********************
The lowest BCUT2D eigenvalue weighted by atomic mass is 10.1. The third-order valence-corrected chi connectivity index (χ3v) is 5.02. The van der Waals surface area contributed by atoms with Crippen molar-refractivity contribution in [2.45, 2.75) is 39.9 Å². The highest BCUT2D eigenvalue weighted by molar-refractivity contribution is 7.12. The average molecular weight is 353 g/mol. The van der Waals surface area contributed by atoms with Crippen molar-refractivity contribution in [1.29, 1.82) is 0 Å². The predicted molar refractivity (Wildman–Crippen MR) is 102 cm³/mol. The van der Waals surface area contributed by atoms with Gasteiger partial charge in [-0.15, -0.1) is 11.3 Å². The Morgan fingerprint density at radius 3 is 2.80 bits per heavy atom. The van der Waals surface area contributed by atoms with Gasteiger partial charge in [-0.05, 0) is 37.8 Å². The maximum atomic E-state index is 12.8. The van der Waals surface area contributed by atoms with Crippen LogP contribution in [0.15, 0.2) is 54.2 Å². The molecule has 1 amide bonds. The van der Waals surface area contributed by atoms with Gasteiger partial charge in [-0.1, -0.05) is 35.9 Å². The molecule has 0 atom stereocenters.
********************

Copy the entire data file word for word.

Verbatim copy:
The lowest BCUT2D eigenvalue weighted by atomic mass is 10.1. The third-order valence-corrected chi connectivity index (χ3v) is 5.02. The van der Waals surface area contributed by atoms with Crippen molar-refractivity contribution in [2.45, 2.75) is 39.9 Å². The highest BCUT2D eigenvalue weighted by molar-refractivity contribution is 7.12. The average molecular weight is 353 g/mol. The van der Waals surface area contributed by atoms with Crippen molar-refractivity contribution in [1.29, 1.82) is 0 Å². The predicted molar refractivity (Wildman–Crippen MR) is 102 cm³/mol. The van der Waals surface area contributed by atoms with Gasteiger partial charge in [-0.15, -0.1) is 11.3 Å². The Morgan fingerprint density at radius 3 is 2.80 bits per heavy atom. The van der Waals surface area contributed by atoms with Gasteiger partial charge in [-0.05, 0) is 37.8 Å². The maximum atomic E-state index is 12.8. The van der Waals surface area contributed by atoms with Crippen LogP contribution in [0.15, 0.2) is 54.2 Å². The molecule has 1 amide bonds. The van der Waals surface area contributed by atoms with Gasteiger partial charge in [-0.1, -0.05) is 35.9 Å². The molecule has 0 atom stereocenters.